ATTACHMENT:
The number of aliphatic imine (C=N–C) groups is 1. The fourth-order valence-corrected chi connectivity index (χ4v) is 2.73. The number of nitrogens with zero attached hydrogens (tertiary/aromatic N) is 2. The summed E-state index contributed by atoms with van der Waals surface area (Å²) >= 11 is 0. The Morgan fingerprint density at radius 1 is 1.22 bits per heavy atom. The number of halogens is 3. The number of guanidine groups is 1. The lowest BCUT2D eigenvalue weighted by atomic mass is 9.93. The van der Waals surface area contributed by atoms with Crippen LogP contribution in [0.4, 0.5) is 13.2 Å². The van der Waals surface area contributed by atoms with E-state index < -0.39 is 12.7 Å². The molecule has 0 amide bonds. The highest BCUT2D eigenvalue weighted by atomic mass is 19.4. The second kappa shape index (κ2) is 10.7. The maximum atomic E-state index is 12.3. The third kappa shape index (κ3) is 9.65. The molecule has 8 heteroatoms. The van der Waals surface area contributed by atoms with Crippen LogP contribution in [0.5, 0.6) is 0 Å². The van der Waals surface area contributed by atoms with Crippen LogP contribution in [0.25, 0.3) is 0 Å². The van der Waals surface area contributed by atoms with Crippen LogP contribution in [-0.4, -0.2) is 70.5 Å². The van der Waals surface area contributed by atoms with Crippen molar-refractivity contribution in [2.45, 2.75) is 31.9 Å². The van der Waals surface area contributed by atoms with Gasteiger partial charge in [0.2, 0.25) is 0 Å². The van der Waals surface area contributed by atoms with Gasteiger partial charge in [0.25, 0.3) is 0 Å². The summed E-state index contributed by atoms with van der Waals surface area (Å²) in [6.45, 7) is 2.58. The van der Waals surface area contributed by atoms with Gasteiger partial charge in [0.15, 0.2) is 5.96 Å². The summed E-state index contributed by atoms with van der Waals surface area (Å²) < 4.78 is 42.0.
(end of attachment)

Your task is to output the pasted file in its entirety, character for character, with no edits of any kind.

The number of aliphatic imine (C=N–C) groups is 1. The fourth-order valence-corrected chi connectivity index (χ4v) is 2.73. The number of nitrogens with zero attached hydrogens (tertiary/aromatic N) is 2. The summed E-state index contributed by atoms with van der Waals surface area (Å²) >= 11 is 0. The Morgan fingerprint density at radius 1 is 1.22 bits per heavy atom. The number of halogens is 3. The number of guanidine groups is 1. The lowest BCUT2D eigenvalue weighted by atomic mass is 9.93. The van der Waals surface area contributed by atoms with Crippen LogP contribution in [0.4, 0.5) is 13.2 Å². The van der Waals surface area contributed by atoms with E-state index < -0.39 is 12.7 Å². The molecule has 0 amide bonds. The highest BCUT2D eigenvalue weighted by atomic mass is 19.4. The second kappa shape index (κ2) is 10.7. The maximum atomic E-state index is 12.3. The third kappa shape index (κ3) is 9.65. The molecule has 8 heteroatoms. The van der Waals surface area contributed by atoms with Crippen LogP contribution in [0.5, 0.6) is 0 Å². The van der Waals surface area contributed by atoms with Crippen LogP contribution in [0.25, 0.3) is 0 Å². The van der Waals surface area contributed by atoms with Crippen LogP contribution in [-0.4, -0.2) is 70.5 Å². The van der Waals surface area contributed by atoms with Crippen molar-refractivity contribution in [2.45, 2.75) is 31.9 Å². The van der Waals surface area contributed by atoms with Gasteiger partial charge in [0.2, 0.25) is 0 Å². The van der Waals surface area contributed by atoms with Gasteiger partial charge in [0.25, 0.3) is 0 Å². The summed E-state index contributed by atoms with van der Waals surface area (Å²) in [6.45, 7) is 2.58. The van der Waals surface area contributed by atoms with Gasteiger partial charge in [0.15, 0.2) is 5.96 Å². The summed E-state index contributed by atoms with van der Waals surface area (Å²) < 4.78 is 42.0.